In the second of a two-part article series for Multiple Sclerosis Awareness Week (25 April-1 May 2022), IP Ability committee member Debra Smith speaks with fellow MS patients to highlight the varied impact the condition has. These are powerful stories and valuable for allies who want to provide better support for colleagues and friends with MS.

Part I of Debra’s series can be found here.

Debra writes:

I would like to introduce a group of people (“visible” on social media etc), each having very different backgrounds and perspectives, who have kindly shared their experience of Multiple Sclerosis (MS), working with MS and their “take home message”. These perspectives were provided in their own words with only a few prompts from me.

Initially I asked each of them to sum up their experiences in one sentence, but upon receiving their initial replies I realised that this was too constraining and so I then went back to them with a slightly broader brief. You’ll see below that each person’s response follows the following format:

  • Date of diagnosis and type of MS now (an explanation of the stages of MS can be found in the first part of this article series, here)
  • Background paragraph about their work, highlighting experiences of what works well for them and any workplace adjustments
  • A free statement about what is most important to them that they would like people to understand/appreciate

Mark Webb

I have advanced, progressive Multiple Sclerosis. So for me, working is of course partly about sense of self – and income! But it’s also mixed in with campaigning (see “free statement” below).

DIAGNOSIS – First symptoms 1992, diagnosed May 2007. MS is now “Secondary Progressive” and advanced: I’m a wheelchair user.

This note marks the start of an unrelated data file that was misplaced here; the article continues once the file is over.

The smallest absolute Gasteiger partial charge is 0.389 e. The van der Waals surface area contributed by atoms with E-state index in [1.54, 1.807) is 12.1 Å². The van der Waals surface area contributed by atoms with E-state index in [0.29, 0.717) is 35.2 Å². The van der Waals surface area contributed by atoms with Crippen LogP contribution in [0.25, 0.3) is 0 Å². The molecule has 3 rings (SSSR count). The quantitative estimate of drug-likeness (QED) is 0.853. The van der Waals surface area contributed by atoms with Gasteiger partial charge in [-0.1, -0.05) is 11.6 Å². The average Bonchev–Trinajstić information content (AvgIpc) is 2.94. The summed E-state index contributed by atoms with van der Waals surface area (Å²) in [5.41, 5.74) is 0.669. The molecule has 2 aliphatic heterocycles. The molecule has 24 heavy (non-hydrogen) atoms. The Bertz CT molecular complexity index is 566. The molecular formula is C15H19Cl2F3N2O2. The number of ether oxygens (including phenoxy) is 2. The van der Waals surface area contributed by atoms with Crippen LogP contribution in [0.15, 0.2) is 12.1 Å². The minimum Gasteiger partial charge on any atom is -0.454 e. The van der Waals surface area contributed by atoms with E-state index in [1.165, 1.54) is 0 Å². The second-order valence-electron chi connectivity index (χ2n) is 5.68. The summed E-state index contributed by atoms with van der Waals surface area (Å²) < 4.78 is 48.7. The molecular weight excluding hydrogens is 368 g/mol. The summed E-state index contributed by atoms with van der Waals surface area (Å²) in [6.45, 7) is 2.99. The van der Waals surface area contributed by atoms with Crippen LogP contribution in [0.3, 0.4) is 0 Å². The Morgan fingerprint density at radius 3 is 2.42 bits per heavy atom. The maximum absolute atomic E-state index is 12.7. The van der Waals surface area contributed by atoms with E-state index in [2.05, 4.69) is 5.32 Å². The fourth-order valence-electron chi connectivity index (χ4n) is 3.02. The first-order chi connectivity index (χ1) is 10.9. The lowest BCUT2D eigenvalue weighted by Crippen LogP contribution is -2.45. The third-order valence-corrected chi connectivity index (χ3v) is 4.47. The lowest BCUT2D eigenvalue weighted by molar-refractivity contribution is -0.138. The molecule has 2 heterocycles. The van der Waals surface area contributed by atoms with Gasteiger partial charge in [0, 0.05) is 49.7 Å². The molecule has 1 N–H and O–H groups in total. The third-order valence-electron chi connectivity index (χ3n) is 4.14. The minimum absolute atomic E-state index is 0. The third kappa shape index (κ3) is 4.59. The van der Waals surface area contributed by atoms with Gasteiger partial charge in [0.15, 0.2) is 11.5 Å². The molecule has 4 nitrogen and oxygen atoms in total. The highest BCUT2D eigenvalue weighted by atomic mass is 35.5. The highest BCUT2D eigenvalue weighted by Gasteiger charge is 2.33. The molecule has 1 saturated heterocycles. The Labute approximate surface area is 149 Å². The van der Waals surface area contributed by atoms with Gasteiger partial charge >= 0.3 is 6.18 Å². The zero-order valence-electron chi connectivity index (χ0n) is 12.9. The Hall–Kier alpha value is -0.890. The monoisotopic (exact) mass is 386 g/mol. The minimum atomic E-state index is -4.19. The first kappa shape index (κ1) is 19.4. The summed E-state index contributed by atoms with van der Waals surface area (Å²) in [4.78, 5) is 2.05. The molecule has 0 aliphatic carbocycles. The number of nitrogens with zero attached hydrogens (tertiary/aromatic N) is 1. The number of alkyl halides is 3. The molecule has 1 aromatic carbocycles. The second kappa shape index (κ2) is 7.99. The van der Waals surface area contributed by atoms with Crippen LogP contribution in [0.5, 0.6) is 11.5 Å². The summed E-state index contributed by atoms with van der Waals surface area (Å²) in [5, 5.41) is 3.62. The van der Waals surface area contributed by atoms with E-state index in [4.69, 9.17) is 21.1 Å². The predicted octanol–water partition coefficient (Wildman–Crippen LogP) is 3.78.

WORK – I work part-time for, the worldwide digital support network for people impacted by MS. I work flexibly and from home. I’m also a regular public speaker on all things Diversity. The pandemic has driven lots of virtual conferencing, which has been super handy!

FREE STATEMENT – Demonstrating that disabled people can and should be given the opportunity to work. Not out of pity, but because we can genuinely contribute diversity of thought and experience. 


Ms Trishna Bharadia BA(hons), MFPM(Hon)

DIAGNOSIS –  I was diagnosed in 2008 with relapsing MS and have continued to work since then, both employed for a business intelligence company and self-employed with my own business.

WORK – My self-employment is in health advocacy and patient engagement consultancy, which I got into directly as a result of my MS. My employment: I work for a business intelligence company as a Spanish-to-English translator and analyst, holding various roles since I started there in 2004, including managing a team of nine people for five years.

To sum my experience up in one sentence: I have been able to continue to work for my employer, despite the challenges I have faced with MS, because of the reasonable adjustments that I have in place, including working from home and flexible working hours, both of which help to manage my fatigue levels.

FREE STATEMENT – There are two things that are important to me when it comes to disability in the workplace. Firstly, never assume you know what someone is going through or what they may/may not need. Particularly in a condition like MS, where every person experiences the condition in different ways and many of us experience invisible disability; just because you know one person with MS, it doesn’t mean you know everyone with it. That brings me onto the next important thing, which is to create an environment where people feel comfortable being open about their requirements. Having those conversations is the first and most important step, in my opinion, so we need to make sure they can happen.


Carla King

DIAGNOSIS – I was diagnosed with Relapsing-Remitting Multiple Sclerosis in 2008; however my first relapse was in March 2005. This long period of limbo is not unusual for those of us with MS, as diagnosis is often the final puzzle piece, and is based on two or more relapses and various diagnostic evidence.

WORK – I spent fifteen years in HR, in various industries, recruiting graduates and running large-scale graduate programmes. As with many with MS, I was diagnosed in my early thirties at the peak of my career. A few years later, I took the opportunity to move sectors and industry, into higher education, focusing on careers, coaching employability.